cingulate cortex

Mindfulness Meditation Part 6

Posted on Actualizado enn

Science & Mindfulness Meditation

Mindfulness Based Stress Reduction (MBSR; Kabat-Zinnn, 2003) is a meditation-based treatment program applied to diverse clinical conditions. It seems that MBSR improves attention, nonjudgmental attitude and focus on the present.

Nonjudgmental attitude may be related to an emotional response. Emotional resonses are linked to the emotional brain, Mindfulness meditation 6particularly with the amygdala. It has been demonstrate that the response of the amygdala to negative distractors in a sustained attention task is better in experienced meditators (Brefczynski-Lewis et al., 2007). In normal life, negative distractors tend to focus our attention on the future more than in the present. For example, if I am studying for an exam, my fear of fail on the exam, disrupts my sustained attention on what I am learning. At the same time, my attention jumps from the present to the future.

There is a big difference on studying for achieve or pass the test, and studying for learning. In the first condition, you will need a big attentional effort because your motivation is clearly in the future and not in the process itself. The process itself always happens in the present. It can not always be ensured that you will pass the exam with a mindful brain.

 

HOW TO MEDITATE

  • TRY ON SUNSET.
  • TRY WITH FRIENDS.
  • DO NOT TRY WITH RELAXATION MUSIC.
  • DO NOT TRY IN YOUR BED, BEFORE GOING TO SLEEP.
  • YOU NEED TO MASTER THE EXERCISE BEFORE TRYING IT IN VERY BAD DAYS.

 

References:

Brefczynski-Lewis, J. A., Lutz, A., Schaefer, H. S., Levinson, D. B., & Davidson, R. J. (2007). Neural correlates of attentional expertise in long-term meditation practitioners. Proceedings of the National Academy of Sciences, 104(27), 11483-11488. doi:10.1073/pnas.0606552104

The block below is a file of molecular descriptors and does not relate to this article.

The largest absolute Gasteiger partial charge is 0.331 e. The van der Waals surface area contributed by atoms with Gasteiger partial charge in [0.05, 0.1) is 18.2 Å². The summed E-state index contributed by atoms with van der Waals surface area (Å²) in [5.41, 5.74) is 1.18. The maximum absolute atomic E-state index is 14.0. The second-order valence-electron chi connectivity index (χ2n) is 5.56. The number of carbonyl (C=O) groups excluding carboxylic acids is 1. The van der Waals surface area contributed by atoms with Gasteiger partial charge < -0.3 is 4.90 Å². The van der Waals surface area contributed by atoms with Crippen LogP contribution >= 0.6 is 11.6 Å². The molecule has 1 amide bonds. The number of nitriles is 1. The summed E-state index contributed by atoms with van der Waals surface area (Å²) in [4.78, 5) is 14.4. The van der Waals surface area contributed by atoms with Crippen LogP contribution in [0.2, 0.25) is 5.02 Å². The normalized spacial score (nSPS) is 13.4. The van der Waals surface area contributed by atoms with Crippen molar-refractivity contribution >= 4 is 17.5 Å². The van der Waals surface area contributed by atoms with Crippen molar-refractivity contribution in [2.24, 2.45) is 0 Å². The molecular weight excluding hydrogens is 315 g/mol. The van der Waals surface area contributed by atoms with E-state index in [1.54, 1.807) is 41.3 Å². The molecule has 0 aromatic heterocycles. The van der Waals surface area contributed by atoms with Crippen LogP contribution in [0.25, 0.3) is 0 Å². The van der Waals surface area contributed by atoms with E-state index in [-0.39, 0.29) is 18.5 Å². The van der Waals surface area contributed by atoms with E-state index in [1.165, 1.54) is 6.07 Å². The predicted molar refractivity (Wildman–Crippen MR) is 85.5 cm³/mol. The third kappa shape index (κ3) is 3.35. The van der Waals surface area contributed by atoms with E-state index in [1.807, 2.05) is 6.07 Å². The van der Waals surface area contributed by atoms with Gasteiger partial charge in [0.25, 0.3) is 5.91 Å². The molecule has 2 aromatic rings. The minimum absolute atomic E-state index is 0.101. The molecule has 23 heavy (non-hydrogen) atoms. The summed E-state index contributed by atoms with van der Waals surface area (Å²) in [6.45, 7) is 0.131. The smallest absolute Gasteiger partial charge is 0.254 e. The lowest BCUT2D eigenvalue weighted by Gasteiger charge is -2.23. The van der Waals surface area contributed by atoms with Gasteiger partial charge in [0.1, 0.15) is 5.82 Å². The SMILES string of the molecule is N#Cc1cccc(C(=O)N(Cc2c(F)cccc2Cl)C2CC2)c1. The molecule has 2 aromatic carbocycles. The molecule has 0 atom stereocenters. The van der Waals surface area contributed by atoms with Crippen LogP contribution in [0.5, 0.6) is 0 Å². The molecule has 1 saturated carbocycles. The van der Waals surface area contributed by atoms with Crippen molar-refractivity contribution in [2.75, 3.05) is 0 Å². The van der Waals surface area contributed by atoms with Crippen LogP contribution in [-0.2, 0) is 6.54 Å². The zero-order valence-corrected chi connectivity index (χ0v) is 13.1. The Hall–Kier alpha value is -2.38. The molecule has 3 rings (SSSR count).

Jensen, C. G., Vangkilde, S., Frokjaer, V., & Hasselbalch, S. G. (s.d.). Mindfulness training affects attention—Or is it attentional effort? Journal of Experimental Psychology: General, 141(1), 106-123. doi:http://dx.doi.org/10.1037/a0024931

Kabat-Zinn, J. (2003). Mindfulness-based stress reduction (MBSR). Constructivism in the Human Sciences, 8(2), 73-107.

 

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Mindfulness Meditation Part 5

Posted on Actualizado enn

There are two styles of meditation. The first, is to try to focus our attention on a single object. The second is to monitor our attention in a Mindfulness meditaton 4moment-by-moment experienceBoth of them could be viewed as an attentional training and a possible way to cultivate our well-being. Focused attention meditation is not a passive work. You must constantly and actively monitor the quality of your attention. You must constantly and actively monitor the quality of your attention. In our normal lives, attention jumps from an object to object, without any work. Monitoring implies to recognize that attention wanders away. Then, you must consciously refocus your attention to the chosen object.

Science & Mindfulness Meditation

There are different and specific neural systems associated with meditation. These systems are the neural network for some cognitive functions:

  • Conflict monitoring (cingulate cortex, prefrontal cortex).
  • Selective attention (temporoparietal junction, prefrontal cortex).
  • Sustained attention (right frontal cortex; prefrontal cortex).

HOW TO MEDITATE

  • SIT UP WITH YOUR BACK “STRAIGHT RIGHT”.
  • FOCUS, FOCUS, FOCUS ON EXPIRATION.
  • STAY WITH FIVE MINUTES EVERYDAY: AT LEAST THREE MONTHS!!
  • DON’T TRY TO GET THE PRIZE. IT’S NOT A COMPETITION WITH YOURSELF.

References:

Corbetta, M., & Shulman, G. L. (2002). Control of goal-directed and stimulus-driven attention in the brain. Nature Reviews Neuroscience, 3(3), 201-215. doi:10.1038/nrn755